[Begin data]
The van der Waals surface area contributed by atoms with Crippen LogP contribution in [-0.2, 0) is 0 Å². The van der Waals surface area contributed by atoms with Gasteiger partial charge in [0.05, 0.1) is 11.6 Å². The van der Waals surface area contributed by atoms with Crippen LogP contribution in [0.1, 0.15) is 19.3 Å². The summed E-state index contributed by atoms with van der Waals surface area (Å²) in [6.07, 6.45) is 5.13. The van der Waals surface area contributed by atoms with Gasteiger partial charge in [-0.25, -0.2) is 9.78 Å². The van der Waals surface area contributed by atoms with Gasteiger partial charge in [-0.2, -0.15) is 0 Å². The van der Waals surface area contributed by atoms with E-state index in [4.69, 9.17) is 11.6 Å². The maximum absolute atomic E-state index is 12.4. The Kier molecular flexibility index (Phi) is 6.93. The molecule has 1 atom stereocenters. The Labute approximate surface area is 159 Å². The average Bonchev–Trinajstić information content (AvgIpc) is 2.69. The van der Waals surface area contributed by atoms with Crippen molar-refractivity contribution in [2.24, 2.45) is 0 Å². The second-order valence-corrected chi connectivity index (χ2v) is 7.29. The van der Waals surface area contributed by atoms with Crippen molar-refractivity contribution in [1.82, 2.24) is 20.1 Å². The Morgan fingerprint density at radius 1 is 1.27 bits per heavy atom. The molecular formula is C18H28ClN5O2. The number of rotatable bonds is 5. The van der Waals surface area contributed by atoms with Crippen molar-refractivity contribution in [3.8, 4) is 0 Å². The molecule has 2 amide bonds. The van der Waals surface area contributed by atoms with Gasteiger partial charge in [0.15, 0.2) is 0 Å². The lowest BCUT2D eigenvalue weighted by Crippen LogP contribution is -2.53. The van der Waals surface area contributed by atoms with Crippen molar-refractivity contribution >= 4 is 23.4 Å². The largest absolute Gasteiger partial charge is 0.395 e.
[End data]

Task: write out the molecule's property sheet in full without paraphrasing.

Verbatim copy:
The van der Waals surface area contributed by atoms with Crippen LogP contribution in [-0.2, 0) is 0 Å². The van der Waals surface area contributed by atoms with Gasteiger partial charge in [0.05, 0.1) is 11.6 Å². The van der Waals surface area contributed by atoms with Crippen LogP contribution in [0.1, 0.15) is 19.3 Å². The summed E-state index contributed by atoms with van der Waals surface area (Å²) in [6.07, 6.45) is 5.13. The van der Waals surface area contributed by atoms with Gasteiger partial charge in [-0.25, -0.2) is 9.78 Å². The van der Waals surface area contributed by atoms with Gasteiger partial charge in [-0.2, -0.15) is 0 Å². The van der Waals surface area contributed by atoms with E-state index in [4.69, 9.17) is 11.6 Å². The maximum absolute atomic E-state index is 12.4. The Kier molecular flexibility index (Phi) is 6.93. The molecule has 1 atom stereocenters. The Labute approximate surface area is 159 Å². The average Bonchev–Trinajstić information content (AvgIpc) is 2.69. The van der Waals surface area contributed by atoms with Crippen molar-refractivity contribution in [2.24, 2.45) is 0 Å². The second-order valence-corrected chi connectivity index (χ2v) is 7.29. The van der Waals surface area contributed by atoms with Crippen molar-refractivity contribution in [1.82, 2.24) is 20.1 Å². The Morgan fingerprint density at radius 1 is 1.27 bits per heavy atom. The molecular formula is C18H28ClN5O2. The number of rotatable bonds is 5. The van der Waals surface area contributed by atoms with Crippen molar-refractivity contribution in [3.8, 4) is 0 Å². The molecule has 2 amide bonds. The van der Waals surface area contributed by atoms with Gasteiger partial charge in [0.15, 0.2) is 0 Å². The lowest BCUT2D eigenvalue weighted by Crippen LogP contribution is -2.53. The van der Waals surface area contributed by atoms with Crippen molar-refractivity contribution >= 4 is 23.4 Å². The largest absolute Gasteiger partial charge is 0.395 e.